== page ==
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Seville Orange Marmalade Recipe

Late in January or during February the best marmalade oranges which
are SEVILLE ORANGES, are available for a few short weeks in the stores
here in Canada. These oranges are as bitter as a lemon so if you
substitute the results will suffer. During that time, I make as many
as 80 jars of the best bitter Scottish style marmalade for my own use
and as gifts. It is a real passion for me.

If you have never made cooked jams before, try making jams before you
try marmalade. Making the BEST marmalade is a lot more time consuming
than making jam.

Vic's Seville Orange Marmalade Recipe

5-6 Seville Oranges
1 Lemon
1 1/2 cups water (or as needed)
1/4 tsp. Baking Soda (optional as It sometimes causes froth)
2:1 Ratio Sugar to Cooked Down Peal and Juice Mixture
1 1/2 (47g) Boxes of fruit pectin crystals
(about the size of a box of Jell-O)
6 - 10 236ml (1 cup) flat wide mouth canning jars


First make sure you have a good book on canning so you know the
general procedures for making safe cooked preserves, jams and
jellies. You can get one from BERNARDIN Company.

You can make marmalade all in one go, but it will take about 3
hours or more. I make it on Friday evening and Saturday morning to
make it less tedious.

After supper I cut each fruit in half. I extract the juice using
a hand juicer. What you want is about 3 cups of juice and pulp.
Carefully remove and discard seeds and membranes but retain the
pulp and juice. If you have more than three cups of juice/pulp cut
down on the water used elsewhere in this recipe and substitute the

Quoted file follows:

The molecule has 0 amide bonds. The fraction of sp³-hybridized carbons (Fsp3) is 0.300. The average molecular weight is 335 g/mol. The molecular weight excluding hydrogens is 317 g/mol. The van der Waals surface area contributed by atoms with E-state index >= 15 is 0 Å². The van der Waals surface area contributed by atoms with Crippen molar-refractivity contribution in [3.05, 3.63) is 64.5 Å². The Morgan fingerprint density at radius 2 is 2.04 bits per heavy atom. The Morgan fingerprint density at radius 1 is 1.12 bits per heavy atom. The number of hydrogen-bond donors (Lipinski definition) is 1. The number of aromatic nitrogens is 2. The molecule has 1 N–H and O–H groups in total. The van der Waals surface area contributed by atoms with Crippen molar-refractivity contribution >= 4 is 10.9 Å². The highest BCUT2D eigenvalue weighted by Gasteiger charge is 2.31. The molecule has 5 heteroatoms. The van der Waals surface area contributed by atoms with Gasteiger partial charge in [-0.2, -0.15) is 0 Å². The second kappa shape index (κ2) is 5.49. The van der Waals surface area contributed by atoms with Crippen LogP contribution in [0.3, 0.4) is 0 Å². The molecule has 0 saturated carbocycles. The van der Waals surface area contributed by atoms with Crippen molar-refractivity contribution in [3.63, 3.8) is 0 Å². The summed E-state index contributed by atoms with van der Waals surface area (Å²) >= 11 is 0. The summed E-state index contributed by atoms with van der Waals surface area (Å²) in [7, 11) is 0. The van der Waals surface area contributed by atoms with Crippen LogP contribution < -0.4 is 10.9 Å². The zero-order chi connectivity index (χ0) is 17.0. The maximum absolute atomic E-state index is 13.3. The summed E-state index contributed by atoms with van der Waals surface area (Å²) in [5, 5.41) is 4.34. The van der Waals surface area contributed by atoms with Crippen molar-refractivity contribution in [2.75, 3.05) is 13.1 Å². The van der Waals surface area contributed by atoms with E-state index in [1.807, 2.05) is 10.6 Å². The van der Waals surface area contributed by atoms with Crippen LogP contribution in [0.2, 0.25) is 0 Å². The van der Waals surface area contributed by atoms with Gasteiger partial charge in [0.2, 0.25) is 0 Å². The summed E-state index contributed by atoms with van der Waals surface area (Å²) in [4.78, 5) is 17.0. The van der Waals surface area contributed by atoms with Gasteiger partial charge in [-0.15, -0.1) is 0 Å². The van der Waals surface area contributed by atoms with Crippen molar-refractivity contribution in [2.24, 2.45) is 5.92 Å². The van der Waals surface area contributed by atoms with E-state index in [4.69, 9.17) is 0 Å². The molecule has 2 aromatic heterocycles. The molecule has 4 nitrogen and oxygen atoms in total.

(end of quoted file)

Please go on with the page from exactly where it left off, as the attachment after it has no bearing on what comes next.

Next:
extra juice for the water. Put the mixture in a plastic container
and refrigerate over night.

Scrape as much of the membrane from inside the peal with a spoon.
Cut peal into wedges (about 6 per 1/2 orange). Try to remove all
but 1/16 to a 1/8 of an inch of the inside white with a spoon or
knife.

Use a sharp knife, vegetable cleaver or scissors to cut the peal
into FINE shreds about 1/16 inch wide by 3/4-inch long slivers.
FINE is important! This is tedious. I do it with scissors while
watching television. Just sit down with two bowls, one of the peal
wedges and one of the shredded peal and go for it. What you want
is about 3 cups of shredded peal. If you have more of less don't
worry about it. We will fix that later. Refrigerate peel in a
covered plastic bowl.

The next morning, combine baking soda, shredded peal and water in
a large heavy-bottomed pot (at least 12" across by about 7" deep).
Cover and boil for about 10 minutes. Add extra water if necessary
so it does not boil dry.

Add juice/pulp mixture; bring to a boil; cover and cook for at
least 20 minutes. What you want to do is cook the peal until it is
tender. Stir it frequently and add just enough water so it does
not burn and yields a thick slurry when done. If necessary add
extra time until the peal is tender.

Measure the volume of the mixture. You should have between 3 and